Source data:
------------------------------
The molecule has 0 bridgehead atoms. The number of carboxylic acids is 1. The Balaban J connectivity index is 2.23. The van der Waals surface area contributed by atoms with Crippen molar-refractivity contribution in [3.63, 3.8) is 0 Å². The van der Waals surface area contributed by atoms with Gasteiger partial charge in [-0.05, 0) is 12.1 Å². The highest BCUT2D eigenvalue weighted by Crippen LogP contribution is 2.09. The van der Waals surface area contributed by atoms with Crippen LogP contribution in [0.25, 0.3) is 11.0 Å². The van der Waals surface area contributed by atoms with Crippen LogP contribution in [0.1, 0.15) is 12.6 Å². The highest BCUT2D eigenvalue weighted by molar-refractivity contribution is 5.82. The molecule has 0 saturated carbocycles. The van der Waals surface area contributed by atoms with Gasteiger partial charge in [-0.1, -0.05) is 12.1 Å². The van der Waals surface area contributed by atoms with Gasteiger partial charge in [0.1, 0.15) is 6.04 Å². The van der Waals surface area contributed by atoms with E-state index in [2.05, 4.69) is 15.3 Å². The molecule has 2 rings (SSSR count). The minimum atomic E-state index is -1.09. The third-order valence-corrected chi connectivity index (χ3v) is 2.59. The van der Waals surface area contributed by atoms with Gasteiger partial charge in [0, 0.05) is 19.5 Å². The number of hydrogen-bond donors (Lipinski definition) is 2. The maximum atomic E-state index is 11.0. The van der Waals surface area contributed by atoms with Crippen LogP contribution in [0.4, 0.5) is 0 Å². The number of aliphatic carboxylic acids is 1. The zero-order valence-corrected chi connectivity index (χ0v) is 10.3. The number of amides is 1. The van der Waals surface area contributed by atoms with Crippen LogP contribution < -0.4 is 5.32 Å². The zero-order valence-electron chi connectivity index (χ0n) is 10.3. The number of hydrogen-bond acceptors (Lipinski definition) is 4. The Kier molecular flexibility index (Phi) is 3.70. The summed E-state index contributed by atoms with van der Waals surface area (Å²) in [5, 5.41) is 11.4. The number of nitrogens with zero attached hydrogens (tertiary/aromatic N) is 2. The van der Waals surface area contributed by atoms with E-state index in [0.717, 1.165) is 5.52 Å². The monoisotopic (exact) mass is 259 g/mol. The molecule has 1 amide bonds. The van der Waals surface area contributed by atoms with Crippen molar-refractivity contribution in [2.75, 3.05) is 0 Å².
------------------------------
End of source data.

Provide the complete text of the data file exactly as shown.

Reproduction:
The molecule has 0 bridgehead atoms. The number of carboxylic acids is 1. The Balaban J connectivity index is 2.23. The van der Waals surface area contributed by atoms with Crippen molar-refractivity contribution in [3.63, 3.8) is 0 Å². The van der Waals surface area contributed by atoms with Gasteiger partial charge in [-0.05, 0) is 12.1 Å². The highest BCUT2D eigenvalue weighted by Crippen LogP contribution is 2.09. The van der Waals surface area contributed by atoms with Crippen LogP contribution in [0.25, 0.3) is 11.0 Å². The van der Waals surface area contributed by atoms with Crippen LogP contribution in [0.1, 0.15) is 12.6 Å². The highest BCUT2D eigenvalue weighted by molar-refractivity contribution is 5.82. The molecule has 0 saturated carbocycles. The van der Waals surface area contributed by atoms with Gasteiger partial charge in [-0.1, -0.05) is 12.1 Å². The van der Waals surface area contributed by atoms with Gasteiger partial charge in [0.1, 0.15) is 6.04 Å². The van der Waals surface area contributed by atoms with E-state index in [2.05, 4.69) is 15.3 Å². The molecule has 2 rings (SSSR count). The minimum atomic E-state index is -1.09. The third-order valence-corrected chi connectivity index (χ3v) is 2.59. The van der Waals surface area contributed by atoms with Gasteiger partial charge in [0, 0.05) is 19.5 Å². The number of hydrogen-bond donors (Lipinski definition) is 2. The maximum atomic E-state index is 11.0. The van der Waals surface area contributed by atoms with Crippen LogP contribution in [0.4, 0.5) is 0 Å². The number of aliphatic carboxylic acids is 1. The zero-order valence-corrected chi connectivity index (χ0v) is 10.3. The number of amides is 1. The van der Waals surface area contributed by atoms with Crippen LogP contribution < -0.4 is 5.32 Å². The zero-order valence-electron chi connectivity index (χ0n) is 10.3. The number of hydrogen-bond acceptors (Lipinski definition) is 4. The Kier molecular flexibility index (Phi) is 3.70. The summed E-state index contributed by atoms with van der Waals surface area (Å²) in [5, 5.41) is 11.4. The number of nitrogens with zero attached hydrogens (tertiary/aromatic N) is 2. The van der Waals surface area contributed by atoms with E-state index in [0.717, 1.165) is 5.52 Å². The monoisotopic (exact) mass is 259 g/mol. The molecule has 1 amide bonds. The van der Waals surface area contributed by atoms with Crippen molar-refractivity contribution in [2.75, 3.05) is 0 Å².